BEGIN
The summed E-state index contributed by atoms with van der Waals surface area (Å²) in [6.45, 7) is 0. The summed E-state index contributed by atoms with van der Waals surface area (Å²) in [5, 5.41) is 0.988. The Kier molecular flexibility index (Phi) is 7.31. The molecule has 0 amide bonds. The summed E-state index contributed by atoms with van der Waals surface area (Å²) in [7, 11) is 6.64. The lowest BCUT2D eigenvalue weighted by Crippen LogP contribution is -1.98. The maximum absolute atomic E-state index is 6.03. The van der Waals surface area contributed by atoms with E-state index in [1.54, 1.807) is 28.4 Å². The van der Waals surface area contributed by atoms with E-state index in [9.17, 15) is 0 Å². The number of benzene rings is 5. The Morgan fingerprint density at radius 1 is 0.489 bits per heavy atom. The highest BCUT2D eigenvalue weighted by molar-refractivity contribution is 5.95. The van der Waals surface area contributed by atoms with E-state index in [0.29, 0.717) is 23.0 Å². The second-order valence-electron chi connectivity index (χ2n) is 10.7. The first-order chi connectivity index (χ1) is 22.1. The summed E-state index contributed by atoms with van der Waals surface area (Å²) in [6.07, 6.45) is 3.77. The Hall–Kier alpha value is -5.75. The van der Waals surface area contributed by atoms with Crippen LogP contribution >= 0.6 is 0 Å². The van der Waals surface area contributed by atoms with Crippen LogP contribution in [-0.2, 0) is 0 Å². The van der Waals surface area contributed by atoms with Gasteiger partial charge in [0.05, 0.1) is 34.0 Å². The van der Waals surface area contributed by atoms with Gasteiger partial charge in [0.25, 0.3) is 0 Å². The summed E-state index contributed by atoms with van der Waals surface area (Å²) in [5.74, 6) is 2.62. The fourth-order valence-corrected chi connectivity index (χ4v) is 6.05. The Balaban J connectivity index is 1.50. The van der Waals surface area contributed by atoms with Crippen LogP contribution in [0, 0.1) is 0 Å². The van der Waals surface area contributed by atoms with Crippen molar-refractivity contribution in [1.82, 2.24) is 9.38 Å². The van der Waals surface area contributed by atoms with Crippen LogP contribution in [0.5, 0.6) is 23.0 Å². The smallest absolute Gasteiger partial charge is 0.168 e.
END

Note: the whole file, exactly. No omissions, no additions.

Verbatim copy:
The summed E-state index contributed by atoms with van der Waals surface area (Å²) in [6.45, 7) is 0. The summed E-state index contributed by atoms with van der Waals surface area (Å²) in [5, 5.41) is 0.988. The Kier molecular flexibility index (Phi) is 7.31. The molecule has 0 amide bonds. The summed E-state index contributed by atoms with van der Waals surface area (Å²) in [7, 11) is 6.64. The lowest BCUT2D eigenvalue weighted by Crippen LogP contribution is -1.98. The maximum absolute atomic E-state index is 6.03. The van der Waals surface area contributed by atoms with E-state index in [1.54, 1.807) is 28.4 Å². The van der Waals surface area contributed by atoms with E-state index in [9.17, 15) is 0 Å². The number of benzene rings is 5. The Morgan fingerprint density at radius 1 is 0.489 bits per heavy atom. The highest BCUT2D eigenvalue weighted by molar-refractivity contribution is 5.95. The van der Waals surface area contributed by atoms with E-state index in [0.29, 0.717) is 23.0 Å². The second-order valence-electron chi connectivity index (χ2n) is 10.7. The first-order chi connectivity index (χ1) is 22.1. The summed E-state index contributed by atoms with van der Waals surface area (Å²) in [6.07, 6.45) is 3.77. The Hall–Kier alpha value is -5.75. The van der Waals surface area contributed by atoms with Crippen LogP contribution >= 0.6 is 0 Å². The van der Waals surface area contributed by atoms with Crippen LogP contribution in [-0.2, 0) is 0 Å². The van der Waals surface area contributed by atoms with Gasteiger partial charge in [0.05, 0.1) is 34.0 Å². The van der Waals surface area contributed by atoms with Gasteiger partial charge in [0.25, 0.3) is 0 Å². The summed E-state index contributed by atoms with van der Waals surface area (Å²) in [5.74, 6) is 2.62. The fourth-order valence-corrected chi connectivity index (χ4v) is 6.05. The Balaban J connectivity index is 1.50. The van der Waals surface area contributed by atoms with Crippen LogP contribution in [0, 0.1) is 0 Å². The van der Waals surface area contributed by atoms with Crippen molar-refractivity contribution in [1.82, 2.24) is 9.38 Å². The van der Waals surface area contributed by atoms with Crippen LogP contribution in [0.5, 0.6) is 23.0 Å². The smallest absolute Gasteiger partial charge is 0.168 e.